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Refs Let 49ers Put As Many Men On Field As They Want

SEATTLE—Sighing into the microphone as he stood at the 50-yard line of Centurylink Field, NFL referee Gene Steratore ruled during Sunday’s game that the San Francisco 49ers could put as many men on the field as they want.

Stunned Adam Schefter Receives Ominous Tip From Future Self

BRISTOL, CT—Slowly returning to his desk shaken and confused, sources reported Wednesday that ESPN NFL Insider Adam Schefter was stunned to receive an ominous tip from his future self while walking through one of his office building’s hallways.

‘FanSided’ Ranks All 128 NFL Teams

NEW YORK—As part of its comprehensive professional football coverage in anticipation of the upcoming season, sports news site ‘FanSided’ published an article Tuesday ranking all 128 NFL teams.
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New NFL Concussion Test Requires Players To Grunt With Dazed Expression Before Returning To Field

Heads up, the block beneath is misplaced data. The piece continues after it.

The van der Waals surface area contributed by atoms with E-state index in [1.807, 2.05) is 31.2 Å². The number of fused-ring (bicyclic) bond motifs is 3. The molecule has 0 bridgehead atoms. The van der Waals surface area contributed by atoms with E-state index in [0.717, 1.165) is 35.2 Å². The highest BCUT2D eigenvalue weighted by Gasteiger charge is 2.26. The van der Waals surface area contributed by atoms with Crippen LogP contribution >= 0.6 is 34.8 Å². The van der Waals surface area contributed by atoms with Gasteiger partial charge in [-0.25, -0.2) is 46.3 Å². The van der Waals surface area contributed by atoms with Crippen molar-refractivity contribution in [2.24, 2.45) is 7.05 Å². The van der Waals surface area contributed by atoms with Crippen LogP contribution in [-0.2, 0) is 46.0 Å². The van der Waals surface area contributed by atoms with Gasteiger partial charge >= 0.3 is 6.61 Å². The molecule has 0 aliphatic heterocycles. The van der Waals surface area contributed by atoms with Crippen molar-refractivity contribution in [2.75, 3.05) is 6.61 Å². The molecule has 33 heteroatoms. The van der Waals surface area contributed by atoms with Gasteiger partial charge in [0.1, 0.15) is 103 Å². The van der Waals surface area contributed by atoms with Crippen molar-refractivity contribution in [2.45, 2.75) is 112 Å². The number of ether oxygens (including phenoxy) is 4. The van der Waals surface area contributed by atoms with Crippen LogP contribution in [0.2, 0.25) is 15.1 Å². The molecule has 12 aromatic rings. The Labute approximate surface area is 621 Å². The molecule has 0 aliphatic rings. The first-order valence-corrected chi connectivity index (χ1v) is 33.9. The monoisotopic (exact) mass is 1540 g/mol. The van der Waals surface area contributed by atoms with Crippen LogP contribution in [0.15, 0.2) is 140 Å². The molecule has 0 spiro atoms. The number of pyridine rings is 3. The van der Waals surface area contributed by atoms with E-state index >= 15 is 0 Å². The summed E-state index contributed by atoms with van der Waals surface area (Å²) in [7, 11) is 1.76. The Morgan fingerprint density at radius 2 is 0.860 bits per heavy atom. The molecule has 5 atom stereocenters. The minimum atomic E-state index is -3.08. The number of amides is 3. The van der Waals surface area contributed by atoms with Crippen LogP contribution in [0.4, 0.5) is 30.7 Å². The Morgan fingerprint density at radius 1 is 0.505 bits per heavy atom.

NEW YORK—The NFL unveiled a new concussion test Monday that will require players suspected of suffering a head injury to produce an audible grunting sound and maintain a dazed expression for several consecutive seconds before receiving clearance to return to a game. “With our new concussion protocol, trainers will closely monitor whether a player can stare off into the distance, emit a low, guttural moan, and remain awake for at least two seconds,” said NFL commissioner Roger Goodell, adding that a player would also be authorized to take part in football activities once they showed they could successfully perform physical movements such as dropping to the ground and slowly rolling in the grass while clutching their head. “Fully formed words of any kind, especially a player suggesting that they feel fine, are the best indicator that a player is in no real danger of long-term brain damage and is ready to get back on the field.” Though the new test has received some criticism from a faction of former NFL athletes, league officials were quick to point out that nearly all those retired players have suffered head injuries over the course of their careers and therefore cannot be trusted to act with sound judgment.

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